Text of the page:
Cheshire East Council has responded to the prime minister’s announcement of tougher Covid restrictions, by recognising that the lockdown is needed as a national response to the rapid spread of Covid-19.
These new measures mean that schools and colleges across Cheshire East are now closed to most pupils except for vulnerable children and children of critical workers and are unlikely to reopen until after the February half term at the earliest.
Schools will move to remote learning and will ensure pupils and parents have a timetable outlining what to expect as soon as possible. Vulnerable children are encouraged to continue to attend school as safety measures remain in place. The reduced number of pupils should further ease any risks and enable appropriate support to be provided.
Everyone will still be able to access early years settings such as nurseries.
After the first lockdown, the council, working in consultation with school leaders, parents, and unions, took the bold step of delaying the reopening of schools to ensure that buildings and practices were Covid secure, the wellbeing of staff and pupils prioritised, and outbreaks managed.
The phased reopening in June gave everyone time to prepare risk assessments and work together to deliver lessons safely. The risk assessments prepared during the delayed reopening in 2020 have helped schools in Cheshire East remain open safely.
Over the last few months, the council has also been working very closely with its schools to develop programmes to help learners respond to the challenges of school lockdown. These include many innovative practices, which directly help learners, including the most disadvantaged, to get the best remote learning opportunities.
In its latest message, the council also thanks schools, colleges, nurseries, children, young people and their parents for their tireless efforts in adapting to unprecedented disruption to education in more than 170 schools and colleges and more than 300 early years providers across the borough.
Responding to the government’s decision to close schools for most pupils, Councillor Sam Corcoran, leader of Cheshire East Council, said: “Schools and colleges are the last places we want to close as we recognise the importance of attending school for children’s education and wellbeing.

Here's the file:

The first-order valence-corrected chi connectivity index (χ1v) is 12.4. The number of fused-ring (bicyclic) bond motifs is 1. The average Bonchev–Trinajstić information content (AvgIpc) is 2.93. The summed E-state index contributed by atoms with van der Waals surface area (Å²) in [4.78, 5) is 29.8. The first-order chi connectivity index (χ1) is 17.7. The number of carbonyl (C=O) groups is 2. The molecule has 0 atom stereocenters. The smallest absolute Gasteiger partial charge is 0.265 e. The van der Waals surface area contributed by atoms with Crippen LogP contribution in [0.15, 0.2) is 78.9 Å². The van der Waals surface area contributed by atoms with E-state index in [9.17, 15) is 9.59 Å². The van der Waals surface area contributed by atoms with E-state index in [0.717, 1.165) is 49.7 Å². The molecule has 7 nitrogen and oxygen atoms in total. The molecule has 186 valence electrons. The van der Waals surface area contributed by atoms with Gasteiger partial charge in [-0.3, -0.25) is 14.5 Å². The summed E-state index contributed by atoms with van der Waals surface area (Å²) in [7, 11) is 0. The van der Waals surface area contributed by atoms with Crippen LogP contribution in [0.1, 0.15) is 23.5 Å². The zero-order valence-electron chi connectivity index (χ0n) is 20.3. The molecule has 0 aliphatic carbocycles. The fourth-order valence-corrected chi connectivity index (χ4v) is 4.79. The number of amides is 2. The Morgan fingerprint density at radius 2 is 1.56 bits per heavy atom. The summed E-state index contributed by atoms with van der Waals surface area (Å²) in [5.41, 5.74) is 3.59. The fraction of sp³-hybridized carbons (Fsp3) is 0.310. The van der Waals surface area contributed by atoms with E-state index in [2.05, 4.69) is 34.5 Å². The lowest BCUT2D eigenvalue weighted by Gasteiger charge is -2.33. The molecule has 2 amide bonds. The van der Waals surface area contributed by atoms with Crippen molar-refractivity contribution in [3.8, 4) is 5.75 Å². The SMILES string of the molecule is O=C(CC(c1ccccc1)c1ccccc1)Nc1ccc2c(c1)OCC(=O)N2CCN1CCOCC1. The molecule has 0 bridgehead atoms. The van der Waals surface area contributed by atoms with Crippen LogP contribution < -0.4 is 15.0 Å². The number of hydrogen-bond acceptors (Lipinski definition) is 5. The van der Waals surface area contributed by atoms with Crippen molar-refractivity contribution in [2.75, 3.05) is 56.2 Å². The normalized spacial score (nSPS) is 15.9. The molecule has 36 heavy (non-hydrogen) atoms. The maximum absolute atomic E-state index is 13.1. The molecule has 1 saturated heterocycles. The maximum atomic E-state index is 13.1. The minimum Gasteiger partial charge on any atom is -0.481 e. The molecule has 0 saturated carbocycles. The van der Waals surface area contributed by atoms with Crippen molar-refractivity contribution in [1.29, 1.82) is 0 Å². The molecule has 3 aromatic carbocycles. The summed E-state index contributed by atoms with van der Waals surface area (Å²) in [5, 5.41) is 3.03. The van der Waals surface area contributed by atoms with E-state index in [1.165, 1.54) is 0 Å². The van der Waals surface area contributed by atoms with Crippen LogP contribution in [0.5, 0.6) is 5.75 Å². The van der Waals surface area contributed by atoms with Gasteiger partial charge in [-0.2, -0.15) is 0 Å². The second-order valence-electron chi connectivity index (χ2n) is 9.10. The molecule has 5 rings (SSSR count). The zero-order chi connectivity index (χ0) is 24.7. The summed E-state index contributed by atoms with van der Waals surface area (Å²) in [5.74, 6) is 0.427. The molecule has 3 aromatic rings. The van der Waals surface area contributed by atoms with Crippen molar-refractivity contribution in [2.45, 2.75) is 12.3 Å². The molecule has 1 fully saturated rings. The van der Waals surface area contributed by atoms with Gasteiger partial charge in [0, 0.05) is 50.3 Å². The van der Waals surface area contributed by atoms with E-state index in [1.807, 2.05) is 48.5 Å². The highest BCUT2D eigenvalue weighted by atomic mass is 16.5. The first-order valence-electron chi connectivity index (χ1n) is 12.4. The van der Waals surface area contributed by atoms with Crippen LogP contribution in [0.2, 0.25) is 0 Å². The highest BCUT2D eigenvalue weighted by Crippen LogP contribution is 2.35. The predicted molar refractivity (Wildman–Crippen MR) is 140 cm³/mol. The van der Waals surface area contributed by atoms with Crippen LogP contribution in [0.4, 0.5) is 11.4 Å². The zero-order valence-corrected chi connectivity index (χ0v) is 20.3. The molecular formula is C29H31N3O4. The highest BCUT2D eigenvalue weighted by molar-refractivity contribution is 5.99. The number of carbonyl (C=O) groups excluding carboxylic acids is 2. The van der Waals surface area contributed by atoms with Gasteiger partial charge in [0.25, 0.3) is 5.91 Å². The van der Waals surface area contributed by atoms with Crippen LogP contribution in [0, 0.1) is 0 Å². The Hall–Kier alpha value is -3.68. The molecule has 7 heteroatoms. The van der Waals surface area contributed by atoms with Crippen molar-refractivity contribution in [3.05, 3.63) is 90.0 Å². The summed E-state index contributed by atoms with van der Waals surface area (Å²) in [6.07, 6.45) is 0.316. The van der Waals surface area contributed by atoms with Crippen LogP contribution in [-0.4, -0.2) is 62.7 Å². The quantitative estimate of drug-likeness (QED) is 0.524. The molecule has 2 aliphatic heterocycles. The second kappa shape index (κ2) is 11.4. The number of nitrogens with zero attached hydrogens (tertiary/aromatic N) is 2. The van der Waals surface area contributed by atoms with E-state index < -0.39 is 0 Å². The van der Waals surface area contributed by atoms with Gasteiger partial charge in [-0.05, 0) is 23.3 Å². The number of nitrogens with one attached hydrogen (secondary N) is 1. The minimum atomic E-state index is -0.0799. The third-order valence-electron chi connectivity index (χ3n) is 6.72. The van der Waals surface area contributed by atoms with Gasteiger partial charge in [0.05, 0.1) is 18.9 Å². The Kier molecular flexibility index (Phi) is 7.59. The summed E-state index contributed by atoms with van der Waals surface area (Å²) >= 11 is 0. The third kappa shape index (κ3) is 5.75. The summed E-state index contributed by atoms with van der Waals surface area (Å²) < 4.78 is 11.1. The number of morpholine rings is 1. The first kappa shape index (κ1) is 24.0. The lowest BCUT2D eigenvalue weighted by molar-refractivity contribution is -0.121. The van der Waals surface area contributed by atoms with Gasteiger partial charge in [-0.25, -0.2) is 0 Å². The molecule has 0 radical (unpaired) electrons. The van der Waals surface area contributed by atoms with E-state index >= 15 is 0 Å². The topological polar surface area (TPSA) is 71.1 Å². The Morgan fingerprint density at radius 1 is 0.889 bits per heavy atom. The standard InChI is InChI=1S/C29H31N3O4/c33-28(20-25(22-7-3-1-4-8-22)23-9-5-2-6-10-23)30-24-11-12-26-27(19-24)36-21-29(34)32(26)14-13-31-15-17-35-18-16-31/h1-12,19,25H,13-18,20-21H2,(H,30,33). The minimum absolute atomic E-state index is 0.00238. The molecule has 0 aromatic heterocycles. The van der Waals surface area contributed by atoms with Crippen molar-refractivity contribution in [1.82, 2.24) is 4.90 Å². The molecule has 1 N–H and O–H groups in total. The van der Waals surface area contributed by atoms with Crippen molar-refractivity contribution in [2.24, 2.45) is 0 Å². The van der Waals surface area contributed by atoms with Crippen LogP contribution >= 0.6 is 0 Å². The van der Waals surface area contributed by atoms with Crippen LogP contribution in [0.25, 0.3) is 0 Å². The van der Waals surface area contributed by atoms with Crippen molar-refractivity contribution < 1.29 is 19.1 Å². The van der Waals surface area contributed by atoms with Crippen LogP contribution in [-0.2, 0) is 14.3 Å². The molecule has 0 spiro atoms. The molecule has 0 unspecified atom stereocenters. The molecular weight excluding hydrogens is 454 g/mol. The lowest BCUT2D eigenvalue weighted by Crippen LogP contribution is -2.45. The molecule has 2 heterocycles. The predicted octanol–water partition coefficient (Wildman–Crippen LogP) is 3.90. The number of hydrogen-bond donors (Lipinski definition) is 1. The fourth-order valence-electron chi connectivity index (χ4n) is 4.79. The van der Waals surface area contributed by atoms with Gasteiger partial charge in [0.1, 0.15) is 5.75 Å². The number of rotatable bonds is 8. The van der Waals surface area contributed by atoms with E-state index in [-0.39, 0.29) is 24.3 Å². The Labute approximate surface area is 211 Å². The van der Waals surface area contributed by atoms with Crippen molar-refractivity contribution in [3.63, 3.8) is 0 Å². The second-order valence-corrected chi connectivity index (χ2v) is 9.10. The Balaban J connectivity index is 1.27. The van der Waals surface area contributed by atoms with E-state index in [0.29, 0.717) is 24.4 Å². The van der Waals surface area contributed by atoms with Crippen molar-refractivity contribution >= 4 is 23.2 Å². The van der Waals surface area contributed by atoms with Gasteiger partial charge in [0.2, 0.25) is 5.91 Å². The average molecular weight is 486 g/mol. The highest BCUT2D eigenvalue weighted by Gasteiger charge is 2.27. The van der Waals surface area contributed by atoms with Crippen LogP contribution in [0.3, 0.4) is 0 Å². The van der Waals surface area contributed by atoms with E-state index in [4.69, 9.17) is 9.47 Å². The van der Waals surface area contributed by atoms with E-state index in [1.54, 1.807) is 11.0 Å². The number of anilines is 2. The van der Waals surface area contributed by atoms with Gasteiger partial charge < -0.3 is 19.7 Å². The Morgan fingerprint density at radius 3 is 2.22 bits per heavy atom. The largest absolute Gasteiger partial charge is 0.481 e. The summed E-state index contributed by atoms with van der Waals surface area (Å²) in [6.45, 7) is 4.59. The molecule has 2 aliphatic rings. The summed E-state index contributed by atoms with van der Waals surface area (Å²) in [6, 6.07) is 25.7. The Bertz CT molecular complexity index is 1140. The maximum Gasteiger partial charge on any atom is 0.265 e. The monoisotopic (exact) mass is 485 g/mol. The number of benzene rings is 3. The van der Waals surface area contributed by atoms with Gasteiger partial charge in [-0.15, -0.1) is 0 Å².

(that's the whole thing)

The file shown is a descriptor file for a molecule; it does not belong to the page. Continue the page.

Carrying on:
“At the same time, we recognise the national crisis this country faces and urge all residents to adhere to the new restrictions as well as maintaining social distancing at all times.”
Councillor Craig Browne, deputy leader of Cheshire East Council, added: “We recognise that the next few weeks will be tough for children, young people, parents and school staff.
“Our hope is that this latest lockdown will give us some time for infection rates to reduce, schools to prepare for rapid testing and to lobby government to ensure that school staff are prioritised for vaccinations.”
Councillor Kathryn Flavell, cabinet member for children and families, said: “I firmly believe that for most children, school is the best place for them to learn. Our priority continues to be the safety of children, young people and school staff.
“I am in awe of the resilience of our education team, schools and nurseries which have constantly adapted to new ways of working from providing risk assessments, managing outbreaks, distributing around 800 laptops and providing additional school transport. The list goes on.
“I would like to thank everyone across Cheshire East, who works in education or childcare for your commitment and dedication to ensuring that our children and young people get the best education and making Cheshire East a great place to learn.”
Dr Matt Tyrer, Cheshire East Council’s director of public health, said: “We are now seeing infection rates in Cheshire East of more than 350 cases per 100,000 people over the last seven days. This is a significant increase from the numbers we were seeing just a few days ago when we moved to tier 4 and is evidence that new restrictions are necessary.
“We have heard this week that the second kind of vaccine has been approved for use in the UK and vaccinations are now taking place across the borough. This is great news, but our optimism must be tempered by a resolve to stick to the basics – don’t forget ‘hands, face, space’ and you must make sure that if you have symptoms, you self-isolate and get a test.”
Visit www.cheshireeast.gov.uk/covid19 for more information about support, advice and guidance for individuals and businesses, including those who need financial help, or who need additional support because they are shielding.
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